Overused as it may be, there’s no better word to sum up Naomi Campbell’s 50 years on planet Earth than “iconic.” It’s not so much about the awards, of which there are plenty. (See: the CFDA’s Fashion Icon Award in 2018.) It’s not even about the accomplishments, of which there are also plenty. (See: her 25 fragrances, novel, TV show, and R&B album.) It’s about the moments. Campbell comports herself somewhere between a saint and a diva. And somehow, she’s carefully maintained that balance since she was discovered at age 14.
If it weren’t for the pandemic, Campbell’s 50 birthday party would likely go down in history. Instead, the supermodel is spending this Friday logged onto Instagram, live-streaming her workout and posting a birthday tribute to Biggie Smalls. You can’t blame her for keeping an eye on which commenters forget it’s also hers. Naomi is unforgettable. Here, revisit eight moments from her delightful (and occasionally colorful) history.
“I may be considered one of the top models in the world, but in no way do I make the same money as any of them,” Campbell said of her white peers in 1991. To this day, her ads don’t run in some countries because of “the color of [her] skin.” But in the realm of editorial, she repeatedly made history as the first black model on the cover of magazines like French, British, and Russian Vogue.
In 1990, Naomi joined Linda, Christy, and Cindy in lip-synching George Michael’s “Freedom! ’90” for the fall 1991 Versace show’s grand finale. “This is one of those moments when fashion changed forever,” the critic Tim Blanks said when revisiting the show in 2013. The stunt took on such a legacy that Donatella Versace enlisted Naomi, Claudia, Helena, and Carla to recreate it for her Gianni tribute show in 2017.
Campbell wasn’t the first model to take a tumble on the runway. Nor was she last. But 27 years later, her fall during Vivienne Westwood’s fall 1993 show remains unparalleled. While mortified at the time, Campbell remained on the floor, grinning, before getting right back up onto her pair of sky-high Westwood platforms. In the nearly three decades since, the pair in question has gone on display in multiple museums, and designers have taken to asking Campbell to fall on their runways, too. As for how things played out with Westwood, there are no hard feelings; she recently looked back on the moment fondly, and cast Campbell in her first-ever Westwood campaign. (Naturally, Campbell took it up a notch by wearing nothing but heels.)
It doesn’t get more Naomi than reporting for community service in a Dolce & Gabbana gown, metallic corset, and stilettos. (She plead guilty for throwing her Blackberry at an assistant in 2007.) “This is how I dress, and this is how I carry myself,” Campbell wrote in a diary of the experience for W. “What do they expect me to do, walk in looking all drib and drab? I've never looked drib and drab in my life.” She knew the paparazzi wanted a moment, and she gave it to them, making use of the fact that the long driveway to the Sanitation Department was “kind of like a catwalk.”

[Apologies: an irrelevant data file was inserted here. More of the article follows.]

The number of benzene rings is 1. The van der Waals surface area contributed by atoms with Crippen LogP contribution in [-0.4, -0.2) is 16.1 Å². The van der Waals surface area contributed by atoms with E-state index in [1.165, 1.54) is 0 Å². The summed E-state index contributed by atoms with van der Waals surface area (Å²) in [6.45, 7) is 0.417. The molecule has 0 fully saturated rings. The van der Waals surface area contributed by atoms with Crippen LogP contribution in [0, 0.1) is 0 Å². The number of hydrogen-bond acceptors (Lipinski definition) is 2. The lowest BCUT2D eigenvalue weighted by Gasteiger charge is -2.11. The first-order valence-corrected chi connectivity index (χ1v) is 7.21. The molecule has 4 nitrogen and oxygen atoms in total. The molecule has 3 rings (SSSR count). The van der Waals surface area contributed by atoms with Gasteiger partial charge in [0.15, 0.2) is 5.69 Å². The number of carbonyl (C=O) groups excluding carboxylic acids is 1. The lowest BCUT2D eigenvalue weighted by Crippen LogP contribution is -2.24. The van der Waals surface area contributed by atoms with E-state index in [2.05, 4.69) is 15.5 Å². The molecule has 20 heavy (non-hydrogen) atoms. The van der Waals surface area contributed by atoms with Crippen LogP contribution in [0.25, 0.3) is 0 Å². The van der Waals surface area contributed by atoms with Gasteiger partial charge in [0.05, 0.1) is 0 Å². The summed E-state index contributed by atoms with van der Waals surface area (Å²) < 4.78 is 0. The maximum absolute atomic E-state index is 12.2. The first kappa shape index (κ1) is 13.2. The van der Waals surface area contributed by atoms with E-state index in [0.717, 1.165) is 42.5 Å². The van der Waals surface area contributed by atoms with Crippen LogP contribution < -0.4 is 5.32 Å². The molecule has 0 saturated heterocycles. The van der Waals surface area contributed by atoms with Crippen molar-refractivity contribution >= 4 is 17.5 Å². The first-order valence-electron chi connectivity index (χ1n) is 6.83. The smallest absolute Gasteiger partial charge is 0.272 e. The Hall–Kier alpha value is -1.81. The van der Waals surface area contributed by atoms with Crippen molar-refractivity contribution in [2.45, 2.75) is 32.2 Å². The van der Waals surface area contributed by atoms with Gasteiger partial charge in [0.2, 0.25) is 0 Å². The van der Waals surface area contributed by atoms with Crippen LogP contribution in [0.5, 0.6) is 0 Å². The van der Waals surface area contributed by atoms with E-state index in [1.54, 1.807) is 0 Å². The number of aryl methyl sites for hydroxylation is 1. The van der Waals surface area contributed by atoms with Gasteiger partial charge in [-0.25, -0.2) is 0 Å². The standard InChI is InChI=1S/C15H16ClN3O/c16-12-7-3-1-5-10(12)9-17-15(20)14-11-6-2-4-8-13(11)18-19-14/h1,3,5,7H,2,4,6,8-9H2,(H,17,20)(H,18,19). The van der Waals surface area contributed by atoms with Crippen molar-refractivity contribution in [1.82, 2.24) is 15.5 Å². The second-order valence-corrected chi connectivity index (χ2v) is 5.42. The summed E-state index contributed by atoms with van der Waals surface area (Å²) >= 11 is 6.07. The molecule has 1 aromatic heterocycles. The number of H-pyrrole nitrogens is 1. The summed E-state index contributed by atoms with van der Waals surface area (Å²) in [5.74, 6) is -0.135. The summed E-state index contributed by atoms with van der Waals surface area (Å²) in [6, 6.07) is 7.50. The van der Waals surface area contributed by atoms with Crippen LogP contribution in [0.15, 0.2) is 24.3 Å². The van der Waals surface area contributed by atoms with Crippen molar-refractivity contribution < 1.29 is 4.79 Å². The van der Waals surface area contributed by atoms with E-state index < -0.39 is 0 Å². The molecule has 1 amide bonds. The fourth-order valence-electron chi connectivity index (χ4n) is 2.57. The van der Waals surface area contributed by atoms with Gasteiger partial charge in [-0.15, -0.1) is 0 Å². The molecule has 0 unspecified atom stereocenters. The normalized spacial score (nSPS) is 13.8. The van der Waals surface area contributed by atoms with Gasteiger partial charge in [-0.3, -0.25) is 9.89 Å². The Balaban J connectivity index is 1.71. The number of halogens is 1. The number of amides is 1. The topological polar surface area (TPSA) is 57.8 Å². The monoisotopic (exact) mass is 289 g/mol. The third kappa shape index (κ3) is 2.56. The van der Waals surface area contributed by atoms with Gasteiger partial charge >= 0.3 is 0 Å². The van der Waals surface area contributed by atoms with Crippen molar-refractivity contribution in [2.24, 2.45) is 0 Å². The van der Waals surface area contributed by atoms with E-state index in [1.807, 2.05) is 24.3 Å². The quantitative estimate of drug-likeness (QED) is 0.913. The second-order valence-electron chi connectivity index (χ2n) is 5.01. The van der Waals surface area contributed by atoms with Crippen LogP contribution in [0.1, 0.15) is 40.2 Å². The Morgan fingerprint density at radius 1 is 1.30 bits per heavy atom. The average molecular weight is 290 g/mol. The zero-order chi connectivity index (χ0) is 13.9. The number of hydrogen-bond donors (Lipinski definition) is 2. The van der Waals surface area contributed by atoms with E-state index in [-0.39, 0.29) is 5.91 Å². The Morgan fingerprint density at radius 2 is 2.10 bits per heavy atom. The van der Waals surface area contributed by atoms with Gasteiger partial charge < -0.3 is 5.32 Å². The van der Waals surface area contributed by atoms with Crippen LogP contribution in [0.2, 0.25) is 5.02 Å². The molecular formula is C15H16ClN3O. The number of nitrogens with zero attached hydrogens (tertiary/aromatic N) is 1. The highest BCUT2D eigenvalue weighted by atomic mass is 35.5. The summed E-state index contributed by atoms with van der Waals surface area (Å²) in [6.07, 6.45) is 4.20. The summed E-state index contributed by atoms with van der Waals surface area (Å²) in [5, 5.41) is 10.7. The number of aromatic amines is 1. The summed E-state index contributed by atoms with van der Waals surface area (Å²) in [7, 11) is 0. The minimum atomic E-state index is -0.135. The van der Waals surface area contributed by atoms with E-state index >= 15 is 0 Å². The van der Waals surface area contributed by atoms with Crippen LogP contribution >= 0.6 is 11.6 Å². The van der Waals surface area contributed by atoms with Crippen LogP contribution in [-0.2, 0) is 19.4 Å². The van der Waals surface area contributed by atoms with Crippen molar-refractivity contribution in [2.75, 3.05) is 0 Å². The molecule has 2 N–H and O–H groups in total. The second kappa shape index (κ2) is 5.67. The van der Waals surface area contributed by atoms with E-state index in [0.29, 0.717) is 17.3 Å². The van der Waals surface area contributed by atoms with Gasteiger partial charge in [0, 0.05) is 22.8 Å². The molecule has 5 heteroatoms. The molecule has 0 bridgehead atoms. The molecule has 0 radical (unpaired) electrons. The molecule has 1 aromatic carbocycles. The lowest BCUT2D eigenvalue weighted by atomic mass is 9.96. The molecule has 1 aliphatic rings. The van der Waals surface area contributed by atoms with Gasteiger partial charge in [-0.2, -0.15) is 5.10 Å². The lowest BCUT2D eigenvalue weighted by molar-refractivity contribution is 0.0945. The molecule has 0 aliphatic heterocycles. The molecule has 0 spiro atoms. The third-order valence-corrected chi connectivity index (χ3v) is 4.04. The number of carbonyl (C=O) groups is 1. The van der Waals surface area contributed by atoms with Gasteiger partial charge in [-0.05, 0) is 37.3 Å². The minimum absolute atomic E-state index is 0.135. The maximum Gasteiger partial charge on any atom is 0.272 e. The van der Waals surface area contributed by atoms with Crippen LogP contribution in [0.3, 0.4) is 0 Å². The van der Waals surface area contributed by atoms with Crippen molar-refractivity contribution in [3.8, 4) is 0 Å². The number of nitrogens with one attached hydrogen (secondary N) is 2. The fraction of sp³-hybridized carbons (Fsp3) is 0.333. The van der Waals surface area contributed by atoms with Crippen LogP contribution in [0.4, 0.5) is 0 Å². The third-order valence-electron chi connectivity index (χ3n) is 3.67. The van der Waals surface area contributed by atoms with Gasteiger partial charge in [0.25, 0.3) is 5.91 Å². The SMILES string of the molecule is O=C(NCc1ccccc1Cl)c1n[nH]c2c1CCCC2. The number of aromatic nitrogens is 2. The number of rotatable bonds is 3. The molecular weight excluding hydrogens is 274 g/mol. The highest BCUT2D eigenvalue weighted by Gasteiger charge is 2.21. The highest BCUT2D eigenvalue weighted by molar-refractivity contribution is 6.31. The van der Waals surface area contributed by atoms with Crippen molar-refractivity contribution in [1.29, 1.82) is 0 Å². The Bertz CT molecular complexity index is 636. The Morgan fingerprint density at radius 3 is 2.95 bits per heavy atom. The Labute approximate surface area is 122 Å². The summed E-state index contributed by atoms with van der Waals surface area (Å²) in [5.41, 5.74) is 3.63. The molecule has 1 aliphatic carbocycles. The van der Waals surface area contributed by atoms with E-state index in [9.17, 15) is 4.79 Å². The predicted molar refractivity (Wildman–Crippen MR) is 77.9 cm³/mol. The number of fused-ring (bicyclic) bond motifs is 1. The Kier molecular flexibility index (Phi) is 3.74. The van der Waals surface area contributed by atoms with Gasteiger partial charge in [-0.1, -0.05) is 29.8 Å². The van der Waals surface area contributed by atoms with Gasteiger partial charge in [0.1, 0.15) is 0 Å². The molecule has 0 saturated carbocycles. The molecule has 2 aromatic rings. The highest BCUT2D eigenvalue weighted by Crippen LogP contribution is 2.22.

At that point, she’d already established the connection between her legal drama and her image: She wore a shirt that read “Naomi Hit Me… And I Loved It” after eight employees accused her of abuse in 2006.
When it comes to preventative measures against the coronavirus, Campbell was decades ahead of the curve. (She's been wearing a face mask while traveling since the ‘90s.) But even for Campbell, the N95 mask, gloves, goggles, and hazmat suit she wore for her March 13 jaunt from LAX to JFK were on another level. Needless to say, her video documenting the process went viral—and possibly saved lives. At least, it got some of its thousands of viewers thinking safety precautions before the era of social distancing.
While the rest of the fashion industry was in crisis mode, frantically pondering how to move forward in a pandemic, Campbell had already gotten back to work. Campbell helped Essence celebrate both of their 50th birthdays by photographing herself for the magazine’s May/June issue with an iPhone. Oh, she also styled herself (in vintage Chloé by Karl Lagerfeld, no less) and did her own hair and makeup.
The Naming Names
Campbell hasn’t just made history as a black model; she’s helped countless other black models make history, too. She remains a tireless advocate for diversity in fashion—and for holding the industry accountable. Back in the day, heavyweights like Yves Saint Laurent had her back. (As her fellow supers memorably put it to Dolce & Gabbana: “If you don’t use Naomi, you don’t get us.”) Over time, that changed. So when diversity plummeted down the industry’s list of priorities in 2013, Campbell took initiative. Along with Iman and Bethann Hardison, she founded the Diversity Coalition and started naming names. Campbell has continued to do so, taking on the editor-in-chief of British Vogue in 2018.